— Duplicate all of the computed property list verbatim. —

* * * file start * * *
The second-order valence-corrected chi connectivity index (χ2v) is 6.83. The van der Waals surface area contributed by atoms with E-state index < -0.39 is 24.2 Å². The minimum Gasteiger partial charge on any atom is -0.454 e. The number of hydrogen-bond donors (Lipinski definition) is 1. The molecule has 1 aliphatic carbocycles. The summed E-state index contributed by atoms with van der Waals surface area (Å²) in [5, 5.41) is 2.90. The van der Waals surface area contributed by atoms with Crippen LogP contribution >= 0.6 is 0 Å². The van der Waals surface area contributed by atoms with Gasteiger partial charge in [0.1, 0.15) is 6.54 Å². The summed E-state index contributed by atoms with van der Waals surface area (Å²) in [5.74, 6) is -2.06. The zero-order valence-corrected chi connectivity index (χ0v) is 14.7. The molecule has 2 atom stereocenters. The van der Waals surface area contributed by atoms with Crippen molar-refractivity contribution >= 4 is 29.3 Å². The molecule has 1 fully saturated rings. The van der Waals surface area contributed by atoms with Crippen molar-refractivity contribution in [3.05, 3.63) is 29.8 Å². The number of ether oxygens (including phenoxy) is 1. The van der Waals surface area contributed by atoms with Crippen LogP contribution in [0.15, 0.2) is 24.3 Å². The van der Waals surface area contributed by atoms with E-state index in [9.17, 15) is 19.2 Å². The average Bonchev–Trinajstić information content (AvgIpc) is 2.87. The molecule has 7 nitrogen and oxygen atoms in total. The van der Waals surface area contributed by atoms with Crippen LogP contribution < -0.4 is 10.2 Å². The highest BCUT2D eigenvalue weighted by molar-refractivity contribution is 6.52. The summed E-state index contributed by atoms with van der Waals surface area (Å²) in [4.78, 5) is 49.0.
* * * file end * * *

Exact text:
The second-order valence-corrected chi connectivity index (χ2v) is 6.83. The van der Waals surface area contributed by atoms with E-state index < -0.39 is 24.2 Å². The minimum Gasteiger partial charge on any atom is -0.454 e. The number of hydrogen-bond donors (Lipinski definition) is 1. The molecule has 1 aliphatic carbocycles. The summed E-state index contributed by atoms with van der Waals surface area (Å²) in [5, 5.41) is 2.90. The van der Waals surface area contributed by atoms with Crippen LogP contribution >= 0.6 is 0 Å². The van der Waals surface area contributed by atoms with Gasteiger partial charge in [0.1, 0.15) is 6.54 Å². The summed E-state index contributed by atoms with van der Waals surface area (Å²) in [5.74, 6) is -2.06. The zero-order valence-corrected chi connectivity index (χ0v) is 14.7. The molecule has 2 atom stereocenters. The van der Waals surface area contributed by atoms with Crippen molar-refractivity contribution >= 4 is 29.3 Å². The molecule has 1 fully saturated rings. The van der Waals surface area contributed by atoms with Crippen molar-refractivity contribution in [3.05, 3.63) is 29.8 Å². The number of ether oxygens (including phenoxy) is 1. The van der Waals surface area contributed by atoms with Crippen LogP contribution in [0.15, 0.2) is 24.3 Å². The van der Waals surface area contributed by atoms with E-state index in [9.17, 15) is 19.2 Å². The average Bonchev–Trinajstić information content (AvgIpc) is 2.87. The molecule has 7 nitrogen and oxygen atoms in total. The van der Waals surface area contributed by atoms with Crippen LogP contribution < -0.4 is 10.2 Å². The highest BCUT2D eigenvalue weighted by molar-refractivity contribution is 6.52. The summed E-state index contributed by atoms with van der Waals surface area (Å²) in [4.78, 5) is 49.0.